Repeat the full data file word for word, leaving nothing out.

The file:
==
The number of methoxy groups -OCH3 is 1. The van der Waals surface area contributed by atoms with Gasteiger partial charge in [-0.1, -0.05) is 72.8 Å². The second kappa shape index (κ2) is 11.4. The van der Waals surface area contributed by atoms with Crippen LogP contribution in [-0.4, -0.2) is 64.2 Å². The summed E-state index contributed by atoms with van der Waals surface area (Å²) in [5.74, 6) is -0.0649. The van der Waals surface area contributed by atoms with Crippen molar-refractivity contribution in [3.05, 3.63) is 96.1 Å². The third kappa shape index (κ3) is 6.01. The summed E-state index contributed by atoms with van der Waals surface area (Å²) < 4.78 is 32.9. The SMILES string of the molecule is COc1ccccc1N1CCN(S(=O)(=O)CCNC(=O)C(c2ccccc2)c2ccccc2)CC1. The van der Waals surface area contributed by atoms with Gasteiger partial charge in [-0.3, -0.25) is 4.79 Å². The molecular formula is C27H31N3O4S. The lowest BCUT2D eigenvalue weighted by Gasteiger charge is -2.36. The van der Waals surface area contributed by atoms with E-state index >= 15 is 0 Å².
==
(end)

The number of methoxy groups -OCH3 is 1. The van der Waals surface area contributed by atoms with Gasteiger partial charge in [-0.1, -0.05) is 72.8 Å². The second kappa shape index (κ2) is 11.4. The van der Waals surface area contributed by atoms with Crippen LogP contribution in [-0.4, -0.2) is 64.2 Å². The summed E-state index contributed by atoms with van der Waals surface area (Å²) in [5.74, 6) is -0.0649. The van der Waals surface area contributed by atoms with Crippen molar-refractivity contribution in [3.05, 3.63) is 96.1 Å². The third kappa shape index (κ3) is 6.01. The summed E-state index contributed by atoms with van der Waals surface area (Å²) < 4.78 is 32.9. The SMILES string of the molecule is COc1ccccc1N1CCN(S(=O)(=O)CCNC(=O)C(c2ccccc2)c2ccccc2)CC1. The van der Waals surface area contributed by atoms with Gasteiger partial charge in [-0.3, -0.25) is 4.79 Å². The molecular formula is C27H31N3O4S. The lowest BCUT2D eigenvalue weighted by Gasteiger charge is -2.36. The van der Waals surface area contributed by atoms with E-state index >= 15 is 0 Å².